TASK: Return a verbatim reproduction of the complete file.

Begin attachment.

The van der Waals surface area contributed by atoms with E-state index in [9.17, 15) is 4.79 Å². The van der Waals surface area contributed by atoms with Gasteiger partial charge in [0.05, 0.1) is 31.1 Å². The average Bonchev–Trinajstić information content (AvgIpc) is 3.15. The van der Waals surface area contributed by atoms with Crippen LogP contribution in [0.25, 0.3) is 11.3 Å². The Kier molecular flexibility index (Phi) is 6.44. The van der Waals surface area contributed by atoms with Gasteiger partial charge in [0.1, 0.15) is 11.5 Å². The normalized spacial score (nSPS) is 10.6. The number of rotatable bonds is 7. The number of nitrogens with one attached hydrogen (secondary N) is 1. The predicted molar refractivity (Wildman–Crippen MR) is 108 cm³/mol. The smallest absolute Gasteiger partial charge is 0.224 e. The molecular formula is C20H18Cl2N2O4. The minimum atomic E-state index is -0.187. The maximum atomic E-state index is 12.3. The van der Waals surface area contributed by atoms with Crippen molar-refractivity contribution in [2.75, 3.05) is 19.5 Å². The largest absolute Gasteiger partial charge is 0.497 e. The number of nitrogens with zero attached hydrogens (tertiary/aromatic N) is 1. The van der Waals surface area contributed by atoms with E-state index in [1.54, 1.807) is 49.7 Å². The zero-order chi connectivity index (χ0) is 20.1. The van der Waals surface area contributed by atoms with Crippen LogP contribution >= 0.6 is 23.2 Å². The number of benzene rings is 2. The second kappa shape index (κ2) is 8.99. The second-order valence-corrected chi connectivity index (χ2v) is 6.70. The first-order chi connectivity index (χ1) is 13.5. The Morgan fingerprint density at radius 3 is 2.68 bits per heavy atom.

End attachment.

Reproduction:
The van der Waals surface area contributed by atoms with E-state index in [9.17, 15) is 4.79 Å². The van der Waals surface area contributed by atoms with Gasteiger partial charge in [0.05, 0.1) is 31.1 Å². The average Bonchev–Trinajstić information content (AvgIpc) is 3.15. The van der Waals surface area contributed by atoms with Crippen LogP contribution in [0.25, 0.3) is 11.3 Å². The Kier molecular flexibility index (Phi) is 6.44. The van der Waals surface area contributed by atoms with Gasteiger partial charge in [0.1, 0.15) is 11.5 Å². The normalized spacial score (nSPS) is 10.6. The number of rotatable bonds is 7. The number of nitrogens with one attached hydrogen (secondary N) is 1. The predicted molar refractivity (Wildman–Crippen MR) is 108 cm³/mol. The smallest absolute Gasteiger partial charge is 0.224 e. The molecular formula is C20H18Cl2N2O4. The minimum atomic E-state index is -0.187. The maximum atomic E-state index is 12.3. The van der Waals surface area contributed by atoms with Crippen molar-refractivity contribution in [2.75, 3.05) is 19.5 Å². The largest absolute Gasteiger partial charge is 0.497 e. The number of nitrogens with zero attached hydrogens (tertiary/aromatic N) is 1. The van der Waals surface area contributed by atoms with E-state index in [1.54, 1.807) is 49.7 Å². The zero-order chi connectivity index (χ0) is 20.1. The van der Waals surface area contributed by atoms with Crippen LogP contribution >= 0.6 is 23.2 Å². The number of benzene rings is 2. The second kappa shape index (κ2) is 8.99. The second-order valence-corrected chi connectivity index (χ2v) is 6.70. The first-order chi connectivity index (χ1) is 13.5. The Morgan fingerprint density at radius 3 is 2.68 bits per heavy atom.